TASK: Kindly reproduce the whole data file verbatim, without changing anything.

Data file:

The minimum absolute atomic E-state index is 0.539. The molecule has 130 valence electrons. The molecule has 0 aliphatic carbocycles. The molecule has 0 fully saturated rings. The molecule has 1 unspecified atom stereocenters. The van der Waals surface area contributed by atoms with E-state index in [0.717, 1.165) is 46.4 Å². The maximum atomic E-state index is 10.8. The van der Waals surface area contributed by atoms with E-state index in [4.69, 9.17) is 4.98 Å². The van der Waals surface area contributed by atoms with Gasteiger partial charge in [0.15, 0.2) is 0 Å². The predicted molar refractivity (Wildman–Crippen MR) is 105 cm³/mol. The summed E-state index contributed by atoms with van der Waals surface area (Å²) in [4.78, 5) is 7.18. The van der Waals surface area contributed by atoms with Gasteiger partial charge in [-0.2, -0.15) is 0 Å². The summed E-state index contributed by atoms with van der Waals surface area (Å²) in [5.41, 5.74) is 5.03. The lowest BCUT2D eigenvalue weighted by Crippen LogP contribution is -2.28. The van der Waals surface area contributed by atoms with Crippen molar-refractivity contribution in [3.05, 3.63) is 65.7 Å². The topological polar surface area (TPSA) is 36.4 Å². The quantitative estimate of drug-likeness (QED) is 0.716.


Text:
The minimum absolute atomic E-state index is 0.539. The molecule has 130 valence electrons. The molecule has 0 aliphatic carbocycles. The molecule has 0 fully saturated rings. The molecule has 1 unspecified atom stereocenters. The van der Waals surface area contributed by atoms with E-state index in [0.717, 1.165) is 46.4 Å². The maximum atomic E-state index is 10.8. The van der Waals surface area contributed by atoms with E-state index in [4.69, 9.17) is 4.98 Å². The van der Waals surface area contributed by atoms with Gasteiger partial charge in [0.15, 0.2) is 0 Å². The predicted molar refractivity (Wildman–Crippen MR) is 105 cm³/mol. The summed E-state index contributed by atoms with van der Waals surface area (Å²) in [4.78, 5) is 7.18. The van der Waals surface area contributed by atoms with Gasteiger partial charge in [-0.2, -0.15) is 0 Å². The summed E-state index contributed by atoms with van der Waals surface area (Å²) in [5.41, 5.74) is 5.03. The lowest BCUT2D eigenvalue weighted by Crippen LogP contribution is -2.28. The van der Waals surface area contributed by atoms with Crippen molar-refractivity contribution in [3.05, 3.63) is 65.7 Å². The topological polar surface area (TPSA) is 36.4 Å². The quantitative estimate of drug-likeness (QED) is 0.716.